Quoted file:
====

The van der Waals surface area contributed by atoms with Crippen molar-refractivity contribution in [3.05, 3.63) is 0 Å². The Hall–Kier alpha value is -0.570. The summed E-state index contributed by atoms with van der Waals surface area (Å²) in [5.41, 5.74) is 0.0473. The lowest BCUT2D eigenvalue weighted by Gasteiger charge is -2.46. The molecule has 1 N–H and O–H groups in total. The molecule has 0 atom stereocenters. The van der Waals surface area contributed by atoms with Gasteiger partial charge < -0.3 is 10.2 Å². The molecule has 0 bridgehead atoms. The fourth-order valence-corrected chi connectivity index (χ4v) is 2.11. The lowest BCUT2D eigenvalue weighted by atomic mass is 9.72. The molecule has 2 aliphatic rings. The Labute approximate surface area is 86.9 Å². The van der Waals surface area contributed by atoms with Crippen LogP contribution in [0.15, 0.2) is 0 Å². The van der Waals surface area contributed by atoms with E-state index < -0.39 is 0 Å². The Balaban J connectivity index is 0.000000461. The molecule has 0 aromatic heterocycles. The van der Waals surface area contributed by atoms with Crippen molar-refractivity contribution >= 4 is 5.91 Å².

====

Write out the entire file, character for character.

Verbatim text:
The van der Waals surface area contributed by atoms with Crippen molar-refractivity contribution in [3.05, 3.63) is 0 Å². The Hall–Kier alpha value is -0.570. The summed E-state index contributed by atoms with van der Waals surface area (Å²) in [5.41, 5.74) is 0.0473. The lowest BCUT2D eigenvalue weighted by Gasteiger charge is -2.46. The molecule has 1 N–H and O–H groups in total. The molecule has 0 atom stereocenters. The van der Waals surface area contributed by atoms with Gasteiger partial charge < -0.3 is 10.2 Å². The molecule has 0 bridgehead atoms. The fourth-order valence-corrected chi connectivity index (χ4v) is 2.11. The lowest BCUT2D eigenvalue weighted by atomic mass is 9.72. The molecule has 2 aliphatic rings. The Labute approximate surface area is 86.9 Å². The van der Waals surface area contributed by atoms with Crippen LogP contribution in [0.15, 0.2) is 0 Å². The van der Waals surface area contributed by atoms with E-state index < -0.39 is 0 Å². The Balaban J connectivity index is 0.000000461. The molecule has 0 aromatic heterocycles. The van der Waals surface area contributed by atoms with Crippen molar-refractivity contribution >= 4 is 5.91 Å².